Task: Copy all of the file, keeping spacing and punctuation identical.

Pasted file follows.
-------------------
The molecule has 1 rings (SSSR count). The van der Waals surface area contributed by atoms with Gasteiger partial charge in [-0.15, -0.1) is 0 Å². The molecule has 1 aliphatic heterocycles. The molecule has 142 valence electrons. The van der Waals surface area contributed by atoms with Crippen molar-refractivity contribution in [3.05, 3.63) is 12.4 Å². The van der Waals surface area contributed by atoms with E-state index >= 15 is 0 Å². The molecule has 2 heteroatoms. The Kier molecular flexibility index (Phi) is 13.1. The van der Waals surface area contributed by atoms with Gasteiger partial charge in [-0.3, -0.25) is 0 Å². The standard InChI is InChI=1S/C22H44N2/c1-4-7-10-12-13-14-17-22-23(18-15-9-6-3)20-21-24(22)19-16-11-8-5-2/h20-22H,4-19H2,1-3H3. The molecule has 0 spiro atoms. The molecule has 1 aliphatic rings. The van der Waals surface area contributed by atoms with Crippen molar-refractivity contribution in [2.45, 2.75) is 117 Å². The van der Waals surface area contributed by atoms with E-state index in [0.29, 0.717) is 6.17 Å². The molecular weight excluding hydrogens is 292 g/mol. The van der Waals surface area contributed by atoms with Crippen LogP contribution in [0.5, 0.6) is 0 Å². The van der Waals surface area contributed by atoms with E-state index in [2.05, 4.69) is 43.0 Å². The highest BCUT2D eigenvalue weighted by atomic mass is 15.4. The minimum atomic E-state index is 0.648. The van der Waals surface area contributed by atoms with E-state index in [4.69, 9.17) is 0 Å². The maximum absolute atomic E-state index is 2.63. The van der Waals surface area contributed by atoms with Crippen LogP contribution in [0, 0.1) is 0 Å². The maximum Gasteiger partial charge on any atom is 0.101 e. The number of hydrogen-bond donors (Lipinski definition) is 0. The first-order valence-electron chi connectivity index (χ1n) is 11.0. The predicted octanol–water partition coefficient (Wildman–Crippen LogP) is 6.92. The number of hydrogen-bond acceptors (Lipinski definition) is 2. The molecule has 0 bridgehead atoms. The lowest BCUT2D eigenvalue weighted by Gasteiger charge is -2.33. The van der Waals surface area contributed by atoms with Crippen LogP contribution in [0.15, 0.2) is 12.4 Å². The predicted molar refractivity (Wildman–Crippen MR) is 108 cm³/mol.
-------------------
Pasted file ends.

The molecule has 1 rings (SSSR count). The van der Waals surface area contributed by atoms with Gasteiger partial charge in [-0.15, -0.1) is 0 Å². The molecule has 1 aliphatic heterocycles. The molecule has 142 valence electrons. The van der Waals surface area contributed by atoms with Crippen molar-refractivity contribution in [3.05, 3.63) is 12.4 Å². The van der Waals surface area contributed by atoms with E-state index >= 15 is 0 Å². The molecule has 2 heteroatoms. The Kier molecular flexibility index (Phi) is 13.1. The van der Waals surface area contributed by atoms with Gasteiger partial charge in [-0.3, -0.25) is 0 Å². The standard InChI is InChI=1S/C22H44N2/c1-4-7-10-12-13-14-17-22-23(18-15-9-6-3)20-21-24(22)19-16-11-8-5-2/h20-22H,4-19H2,1-3H3. The molecule has 0 spiro atoms. The molecule has 1 aliphatic rings. The van der Waals surface area contributed by atoms with Crippen molar-refractivity contribution in [2.45, 2.75) is 117 Å². The van der Waals surface area contributed by atoms with E-state index in [0.29, 0.717) is 6.17 Å². The molecular weight excluding hydrogens is 292 g/mol. The van der Waals surface area contributed by atoms with Crippen LogP contribution in [0.5, 0.6) is 0 Å². The van der Waals surface area contributed by atoms with E-state index in [2.05, 4.69) is 43.0 Å². The highest BCUT2D eigenvalue weighted by atomic mass is 15.4. The minimum atomic E-state index is 0.648. The van der Waals surface area contributed by atoms with E-state index in [4.69, 9.17) is 0 Å². The maximum absolute atomic E-state index is 2.63. The van der Waals surface area contributed by atoms with Crippen LogP contribution in [0, 0.1) is 0 Å². The maximum Gasteiger partial charge on any atom is 0.101 e. The number of hydrogen-bond donors (Lipinski definition) is 0. The first-order valence-electron chi connectivity index (χ1n) is 11.0. The predicted octanol–water partition coefficient (Wildman–Crippen LogP) is 6.92. The number of hydrogen-bond acceptors (Lipinski definition) is 2. The molecule has 0 bridgehead atoms. The lowest BCUT2D eigenvalue weighted by Gasteiger charge is -2.33. The van der Waals surface area contributed by atoms with Crippen LogP contribution in [0.15, 0.2) is 12.4 Å². The predicted molar refractivity (Wildman–Crippen MR) is 108 cm³/mol.